The stock market started the new year by stumbling out of the gate and falling flat on its face. The Dow Jones Industrial Average dropped 6.2% in the first week of trading – its worst start to a year ever. By the close on February 11, the venerable index had dropped over 10% for the year and almost 15% from the all-time high established in May of last year.
A rally thereupon ensued that carried the Dow to a closing level on March 31 that represented a price gain of 1.5% for the quarter. While that return might be nothing to write home about, the market’s wild ride was headline news as over half of the trading days during the period witnessed intraday moves of 1% or more. Can you spell v-o-l-a-t-i-l-i-t-y?
Despite being scorned by many a pundit looking for higher interest rates in 2016, Treasury bonds rallied yet again as yields on long-term government debt fell during the first quarter. A widely anticipated second increase in the federal funds rate by the FOMC never occurred. More on that subject anon.
Commodities were again the biggest losers during the period as the Commodity Research Bureau Index dropped 3.3 percent. There were, however, a few exceptions. After being down over 30% in February crude oil managed to rally in the second half of the quarter to pull even for the year. Gold, moreover, was the biggest winner as, contrary to industrial metals, it jumped 15% due in large part to a flight to safety on the part of foreign investors.
In keeping with recent trends, economic growth remained relatively lackluster although the U.S. economy looks pretty healthy in comparison to many others around the world. Fourth quarter real GDP registered a meager 1.4% gain as the manufacturing sector exhibited weakness late in the year. In January, however, industrial production jumped 0.9% before falling back 0.5% in February.
New orders for durable goods tend to be highly volatile on a month-to-month basis and that has held true of late; yet the trend has been noticeably to the downside. Retail sales proved to be disappointing as well with declines in both January and February. Housing activity, meanwhile, has been relatively flat in recent months.
The brightest star in the economic firmament continues to be the jobs market. After a brief jump in unemployment claims late last year, that measure moved back down early in 2016 to levels implying moderately strong growth in payrolls. Cue the payroll reports which indeed saw appreciable gains in all three months.
Inflation remains remarkably muted as the latest year-over-year changes for the PPI and CPI were 0.0% and 1.0%, respectively. While still below the Fed’s target rate of 2%, they are now much closer to said target than the negative readings that prevailed throughout much of last year.
Over the years, Fed watching has become something of a major industry as analysts and scribes parse every pronouncement by Fed officials, governors and regional bank presidents in hope of discovering clues to the never ending question, “How now, interest rates?” A number of the regional bank spokespersons have lately been opining that the employment statistics, among others, appear to be sufficiently strong to justify getting ahead of the inflation curve by allowing the funds rate to move higher. However, as Lee Corso might say, “Not so fast, my young friends,” as he forsakes the hawks’ mascot’s head and dons that of the doves.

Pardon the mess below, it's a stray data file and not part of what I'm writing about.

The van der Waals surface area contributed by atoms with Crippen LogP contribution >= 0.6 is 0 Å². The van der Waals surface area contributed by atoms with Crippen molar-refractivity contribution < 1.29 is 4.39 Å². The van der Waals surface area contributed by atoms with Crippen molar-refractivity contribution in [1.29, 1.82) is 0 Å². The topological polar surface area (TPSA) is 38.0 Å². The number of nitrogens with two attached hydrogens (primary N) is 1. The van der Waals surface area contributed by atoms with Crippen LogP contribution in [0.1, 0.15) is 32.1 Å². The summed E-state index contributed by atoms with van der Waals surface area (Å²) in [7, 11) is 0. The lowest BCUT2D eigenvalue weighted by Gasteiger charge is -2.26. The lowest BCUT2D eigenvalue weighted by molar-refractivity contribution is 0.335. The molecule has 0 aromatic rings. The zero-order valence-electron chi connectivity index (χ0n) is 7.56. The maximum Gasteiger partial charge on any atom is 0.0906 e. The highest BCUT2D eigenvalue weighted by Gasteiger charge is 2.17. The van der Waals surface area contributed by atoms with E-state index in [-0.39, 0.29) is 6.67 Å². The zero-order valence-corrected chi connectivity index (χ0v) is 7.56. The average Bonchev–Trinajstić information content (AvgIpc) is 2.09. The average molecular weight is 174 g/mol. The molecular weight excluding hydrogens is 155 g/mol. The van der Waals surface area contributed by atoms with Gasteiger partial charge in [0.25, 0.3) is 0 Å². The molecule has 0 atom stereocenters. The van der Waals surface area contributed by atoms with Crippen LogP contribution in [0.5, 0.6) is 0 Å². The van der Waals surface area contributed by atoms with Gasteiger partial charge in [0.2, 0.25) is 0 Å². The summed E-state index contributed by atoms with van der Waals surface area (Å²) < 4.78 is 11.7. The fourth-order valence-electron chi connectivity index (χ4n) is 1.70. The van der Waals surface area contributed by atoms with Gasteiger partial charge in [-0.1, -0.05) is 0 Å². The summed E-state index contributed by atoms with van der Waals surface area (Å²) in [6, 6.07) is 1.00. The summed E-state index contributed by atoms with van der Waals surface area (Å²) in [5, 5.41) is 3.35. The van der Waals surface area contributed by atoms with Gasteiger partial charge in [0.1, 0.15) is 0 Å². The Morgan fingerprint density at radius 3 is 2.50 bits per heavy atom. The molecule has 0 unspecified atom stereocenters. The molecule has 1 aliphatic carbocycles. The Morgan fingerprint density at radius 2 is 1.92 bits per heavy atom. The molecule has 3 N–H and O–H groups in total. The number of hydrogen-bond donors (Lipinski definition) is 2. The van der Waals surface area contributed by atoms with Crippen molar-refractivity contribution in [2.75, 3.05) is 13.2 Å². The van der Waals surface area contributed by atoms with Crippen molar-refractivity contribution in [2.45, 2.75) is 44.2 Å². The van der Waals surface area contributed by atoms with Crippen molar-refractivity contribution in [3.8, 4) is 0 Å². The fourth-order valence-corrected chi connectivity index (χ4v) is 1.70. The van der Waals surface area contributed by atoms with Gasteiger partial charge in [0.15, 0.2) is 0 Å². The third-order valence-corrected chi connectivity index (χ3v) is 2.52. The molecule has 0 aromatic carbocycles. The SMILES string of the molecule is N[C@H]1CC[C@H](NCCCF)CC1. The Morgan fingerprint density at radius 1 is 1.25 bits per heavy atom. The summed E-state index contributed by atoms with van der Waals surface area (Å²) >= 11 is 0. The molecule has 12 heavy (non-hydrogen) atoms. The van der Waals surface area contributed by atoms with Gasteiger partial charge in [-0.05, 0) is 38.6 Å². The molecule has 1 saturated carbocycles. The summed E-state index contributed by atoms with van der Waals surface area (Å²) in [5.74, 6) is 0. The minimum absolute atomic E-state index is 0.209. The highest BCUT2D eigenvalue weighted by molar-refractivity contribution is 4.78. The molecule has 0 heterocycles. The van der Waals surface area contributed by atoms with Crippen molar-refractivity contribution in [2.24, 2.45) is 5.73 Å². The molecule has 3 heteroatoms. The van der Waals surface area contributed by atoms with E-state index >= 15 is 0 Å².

Fed Chairman Janet Yellen has recently put something of a kibosh on the plans for higher rates, at least for the time being. Citing a host of troubling deflationary tendencies in the global economy, Ms. Yellen made it clear that Fed policy will likely remain steady as she goes until more data with stronger growth implications become available.
Why the foot dragging? We noted above that gold rallied sharply in the first quarter in response to a flight to safety. This was not the only indication that fear of loss is now, on the margin, edging out fear of losing out in a rally.
Risk assets other than large cap stocks are giving signals of renewed reluctance by investors and speculators alike to assume risk. We have already mentioned the ongoing bear market in most commodity markets. Furthermore, commodity prices have a long history as leading indicators for the general economy and other risk assets as well.
One of the biggest beneficiaries of the bull market that started seven years ago has been the market for art. Alas, Christie’s and Sotheby’s spring sales this year were down 35% and 50%, respectively. Other collectibles have taken a hit as well. Sales at the Scottsdale classic car auction were down 15% - the first decline since 2010.
In Japan and much of Europe there is over $7 trillion in sovereign debt that is trading at negative yields. In other words, investors are so worried about risk that they are willing to pay the government to keep their money safe for them.
Bull markets, of course, are known to climb walls of worry, so there has been plenty of fuel to drive stock prices higher since mid-February. A closer look at the numbers, however, reveals that the market’s gains have been Pyrrhic in character as the higher the large cap indices have gone, the fewer the number of stocks that are participants.
What does it say when a defensive group like the Dow Utilities is making new highs for the cycle while a more aggressive group like the financial stocks is underperforming? (See charts below.) Large cap indices like the Dow are within shouting distance of the all-time highs established last May. If this is a bull market, new highs should be in the offing. If, however, it is only a bear market rally, a move below the 15,500 support level on the Dow would be expected. There is much at stake here and Chairman Yellen has chosen wisely to keep the powder dry at this juncture.
Weaver C. Barksdale, CFA